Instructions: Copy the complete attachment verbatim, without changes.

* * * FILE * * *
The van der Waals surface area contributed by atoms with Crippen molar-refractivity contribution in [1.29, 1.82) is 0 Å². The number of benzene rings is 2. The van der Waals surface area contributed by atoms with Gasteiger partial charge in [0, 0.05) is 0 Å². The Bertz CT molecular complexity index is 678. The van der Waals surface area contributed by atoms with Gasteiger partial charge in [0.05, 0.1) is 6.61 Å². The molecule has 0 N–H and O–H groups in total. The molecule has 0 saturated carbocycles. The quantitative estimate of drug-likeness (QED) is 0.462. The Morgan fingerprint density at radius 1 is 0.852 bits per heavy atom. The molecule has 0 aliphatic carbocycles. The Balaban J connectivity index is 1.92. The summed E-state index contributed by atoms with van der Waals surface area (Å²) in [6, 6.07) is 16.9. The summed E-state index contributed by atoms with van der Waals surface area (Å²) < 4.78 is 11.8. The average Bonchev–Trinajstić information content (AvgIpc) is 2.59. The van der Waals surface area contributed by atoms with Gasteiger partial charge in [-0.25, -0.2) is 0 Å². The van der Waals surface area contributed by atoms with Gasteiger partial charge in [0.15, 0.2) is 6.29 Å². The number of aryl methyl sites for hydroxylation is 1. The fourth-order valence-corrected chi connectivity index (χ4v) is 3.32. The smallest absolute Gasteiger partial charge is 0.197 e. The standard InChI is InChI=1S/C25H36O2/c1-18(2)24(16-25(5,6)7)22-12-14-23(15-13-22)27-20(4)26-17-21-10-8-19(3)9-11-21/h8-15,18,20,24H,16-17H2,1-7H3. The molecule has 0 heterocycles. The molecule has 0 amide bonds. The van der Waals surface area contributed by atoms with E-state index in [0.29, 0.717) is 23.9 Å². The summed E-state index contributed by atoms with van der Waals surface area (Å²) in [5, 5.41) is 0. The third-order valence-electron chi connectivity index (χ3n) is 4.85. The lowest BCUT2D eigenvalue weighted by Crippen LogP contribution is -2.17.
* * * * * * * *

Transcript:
The van der Waals surface area contributed by atoms with Crippen molar-refractivity contribution in [1.29, 1.82) is 0 Å². The number of benzene rings is 2. The van der Waals surface area contributed by atoms with Gasteiger partial charge in [0, 0.05) is 0 Å². The Bertz CT molecular complexity index is 678. The van der Waals surface area contributed by atoms with Gasteiger partial charge in [0.05, 0.1) is 6.61 Å². The molecule has 0 N–H and O–H groups in total. The molecule has 0 saturated carbocycles. The quantitative estimate of drug-likeness (QED) is 0.462. The Morgan fingerprint density at radius 1 is 0.852 bits per heavy atom. The molecule has 0 aliphatic carbocycles. The Balaban J connectivity index is 1.92. The summed E-state index contributed by atoms with van der Waals surface area (Å²) in [6, 6.07) is 16.9. The summed E-state index contributed by atoms with van der Waals surface area (Å²) < 4.78 is 11.8. The average Bonchev–Trinajstić information content (AvgIpc) is 2.59. The van der Waals surface area contributed by atoms with Gasteiger partial charge in [-0.25, -0.2) is 0 Å². The van der Waals surface area contributed by atoms with Gasteiger partial charge in [0.15, 0.2) is 6.29 Å². The number of aryl methyl sites for hydroxylation is 1. The fourth-order valence-corrected chi connectivity index (χ4v) is 3.32. The smallest absolute Gasteiger partial charge is 0.197 e. The standard InChI is InChI=1S/C25H36O2/c1-18(2)24(16-25(5,6)7)22-12-14-23(15-13-22)27-20(4)26-17-21-10-8-19(3)9-11-21/h8-15,18,20,24H,16-17H2,1-7H3. The molecule has 0 heterocycles. The molecule has 0 amide bonds. The van der Waals surface area contributed by atoms with E-state index in [0.29, 0.717) is 23.9 Å². The summed E-state index contributed by atoms with van der Waals surface area (Å²) in [5, 5.41) is 0. The third-order valence-electron chi connectivity index (χ3n) is 4.85. The lowest BCUT2D eigenvalue weighted by Crippen LogP contribution is -2.17.